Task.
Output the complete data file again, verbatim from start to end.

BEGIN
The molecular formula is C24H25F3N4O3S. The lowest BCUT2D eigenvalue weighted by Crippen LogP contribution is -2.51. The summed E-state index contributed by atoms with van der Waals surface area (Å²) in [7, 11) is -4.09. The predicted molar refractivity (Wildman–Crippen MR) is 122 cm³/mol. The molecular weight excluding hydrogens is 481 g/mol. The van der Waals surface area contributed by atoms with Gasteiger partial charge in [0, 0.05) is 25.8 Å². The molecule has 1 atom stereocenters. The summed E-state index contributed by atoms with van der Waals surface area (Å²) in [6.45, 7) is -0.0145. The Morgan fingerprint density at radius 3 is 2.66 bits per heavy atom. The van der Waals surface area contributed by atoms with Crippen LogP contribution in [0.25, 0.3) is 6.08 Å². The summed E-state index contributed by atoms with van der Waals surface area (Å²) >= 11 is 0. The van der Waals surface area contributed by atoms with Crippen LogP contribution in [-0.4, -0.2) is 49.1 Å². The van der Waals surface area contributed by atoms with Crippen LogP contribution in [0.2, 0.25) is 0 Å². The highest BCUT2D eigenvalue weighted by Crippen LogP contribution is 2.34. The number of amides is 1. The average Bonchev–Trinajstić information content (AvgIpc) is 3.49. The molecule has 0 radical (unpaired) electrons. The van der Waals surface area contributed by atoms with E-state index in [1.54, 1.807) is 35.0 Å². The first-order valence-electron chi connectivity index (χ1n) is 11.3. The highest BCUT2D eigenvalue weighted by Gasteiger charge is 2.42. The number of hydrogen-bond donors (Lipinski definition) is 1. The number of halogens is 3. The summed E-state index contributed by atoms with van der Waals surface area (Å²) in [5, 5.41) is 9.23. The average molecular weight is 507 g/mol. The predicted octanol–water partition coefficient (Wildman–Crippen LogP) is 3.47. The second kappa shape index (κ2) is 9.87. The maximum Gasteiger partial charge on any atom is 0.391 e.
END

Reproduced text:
The molecular formula is C24H25F3N4O3S. The lowest BCUT2D eigenvalue weighted by Crippen LogP contribution is -2.51. The summed E-state index contributed by atoms with van der Waals surface area (Å²) in [7, 11) is -4.09. The predicted molar refractivity (Wildman–Crippen MR) is 122 cm³/mol. The molecular weight excluding hydrogens is 481 g/mol. The van der Waals surface area contributed by atoms with Gasteiger partial charge in [0, 0.05) is 25.8 Å². The molecule has 1 atom stereocenters. The summed E-state index contributed by atoms with van der Waals surface area (Å²) in [6.45, 7) is -0.0145. The Morgan fingerprint density at radius 3 is 2.66 bits per heavy atom. The van der Waals surface area contributed by atoms with Crippen LogP contribution in [0.25, 0.3) is 6.08 Å². The summed E-state index contributed by atoms with van der Waals surface area (Å²) >= 11 is 0. The van der Waals surface area contributed by atoms with Crippen LogP contribution in [-0.4, -0.2) is 49.1 Å². The van der Waals surface area contributed by atoms with Crippen LogP contribution in [0.2, 0.25) is 0 Å². The highest BCUT2D eigenvalue weighted by Crippen LogP contribution is 2.34. The number of amides is 1. The average Bonchev–Trinajstić information content (AvgIpc) is 3.49. The molecule has 0 radical (unpaired) electrons. The van der Waals surface area contributed by atoms with E-state index in [1.54, 1.807) is 35.0 Å². The first-order valence-electron chi connectivity index (χ1n) is 11.3. The highest BCUT2D eigenvalue weighted by Gasteiger charge is 2.42. The number of hydrogen-bond donors (Lipinski definition) is 1. The number of halogens is 3. The summed E-state index contributed by atoms with van der Waals surface area (Å²) in [5, 5.41) is 9.23. The average molecular weight is 507 g/mol. The predicted octanol–water partition coefficient (Wildman–Crippen LogP) is 3.47. The second kappa shape index (κ2) is 9.87. The maximum Gasteiger partial charge on any atom is 0.391 e.